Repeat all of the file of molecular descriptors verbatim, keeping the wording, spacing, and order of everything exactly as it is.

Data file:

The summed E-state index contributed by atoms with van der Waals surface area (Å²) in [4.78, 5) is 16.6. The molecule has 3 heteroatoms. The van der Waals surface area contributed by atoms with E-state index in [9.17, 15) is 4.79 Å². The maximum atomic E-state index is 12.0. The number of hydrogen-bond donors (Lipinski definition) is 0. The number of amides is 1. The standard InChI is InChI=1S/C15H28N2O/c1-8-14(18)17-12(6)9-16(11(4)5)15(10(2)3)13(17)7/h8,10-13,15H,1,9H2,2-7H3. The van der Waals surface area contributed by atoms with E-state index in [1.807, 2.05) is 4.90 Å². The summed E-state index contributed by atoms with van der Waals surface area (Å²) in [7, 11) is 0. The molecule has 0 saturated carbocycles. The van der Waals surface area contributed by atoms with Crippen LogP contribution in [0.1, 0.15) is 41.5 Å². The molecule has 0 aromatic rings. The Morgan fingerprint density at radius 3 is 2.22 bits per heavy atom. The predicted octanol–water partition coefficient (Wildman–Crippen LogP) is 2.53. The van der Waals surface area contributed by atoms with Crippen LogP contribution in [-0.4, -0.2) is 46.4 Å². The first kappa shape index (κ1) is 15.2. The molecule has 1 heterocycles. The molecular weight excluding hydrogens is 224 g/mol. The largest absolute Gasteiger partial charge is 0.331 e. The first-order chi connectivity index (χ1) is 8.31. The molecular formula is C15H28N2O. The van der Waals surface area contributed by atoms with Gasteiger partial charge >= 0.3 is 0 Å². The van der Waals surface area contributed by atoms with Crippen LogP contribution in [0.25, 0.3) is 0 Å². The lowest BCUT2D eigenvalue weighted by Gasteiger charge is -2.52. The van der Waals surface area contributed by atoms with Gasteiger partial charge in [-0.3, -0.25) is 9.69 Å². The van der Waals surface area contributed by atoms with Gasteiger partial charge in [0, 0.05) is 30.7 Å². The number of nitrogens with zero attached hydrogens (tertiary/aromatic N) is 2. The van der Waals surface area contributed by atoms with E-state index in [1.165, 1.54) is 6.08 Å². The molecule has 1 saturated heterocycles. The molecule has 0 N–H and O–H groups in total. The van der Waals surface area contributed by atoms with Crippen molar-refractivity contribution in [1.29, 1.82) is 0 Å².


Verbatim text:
The summed E-state index contributed by atoms with van der Waals surface area (Å²) in [4.78, 5) is 16.6. The molecule has 3 heteroatoms. The van der Waals surface area contributed by atoms with E-state index in [9.17, 15) is 4.79 Å². The maximum atomic E-state index is 12.0. The number of hydrogen-bond donors (Lipinski definition) is 0. The number of amides is 1. The standard InChI is InChI=1S/C15H28N2O/c1-8-14(18)17-12(6)9-16(11(4)5)15(10(2)3)13(17)7/h8,10-13,15H,1,9H2,2-7H3. The van der Waals surface area contributed by atoms with E-state index in [1.807, 2.05) is 4.90 Å². The summed E-state index contributed by atoms with van der Waals surface area (Å²) in [7, 11) is 0. The molecule has 0 saturated carbocycles. The van der Waals surface area contributed by atoms with Crippen LogP contribution in [0.1, 0.15) is 41.5 Å². The molecule has 0 aromatic rings. The Morgan fingerprint density at radius 3 is 2.22 bits per heavy atom. The predicted octanol–water partition coefficient (Wildman–Crippen LogP) is 2.53. The van der Waals surface area contributed by atoms with Crippen LogP contribution in [-0.4, -0.2) is 46.4 Å². The first kappa shape index (κ1) is 15.2. The molecule has 1 heterocycles. The molecular weight excluding hydrogens is 224 g/mol. The largest absolute Gasteiger partial charge is 0.331 e. The first-order chi connectivity index (χ1) is 8.31. The molecular formula is C15H28N2O. The van der Waals surface area contributed by atoms with Gasteiger partial charge >= 0.3 is 0 Å². The van der Waals surface area contributed by atoms with Crippen LogP contribution in [0.25, 0.3) is 0 Å². The lowest BCUT2D eigenvalue weighted by Gasteiger charge is -2.52. The van der Waals surface area contributed by atoms with Gasteiger partial charge in [-0.3, -0.25) is 9.69 Å². The van der Waals surface area contributed by atoms with Gasteiger partial charge in [0, 0.05) is 30.7 Å². The number of nitrogens with zero attached hydrogens (tertiary/aromatic N) is 2. The van der Waals surface area contributed by atoms with E-state index in [1.165, 1.54) is 6.08 Å². The molecule has 1 saturated heterocycles. The molecule has 0 N–H and O–H groups in total. The van der Waals surface area contributed by atoms with Crippen molar-refractivity contribution in [1.29, 1.82) is 0 Å².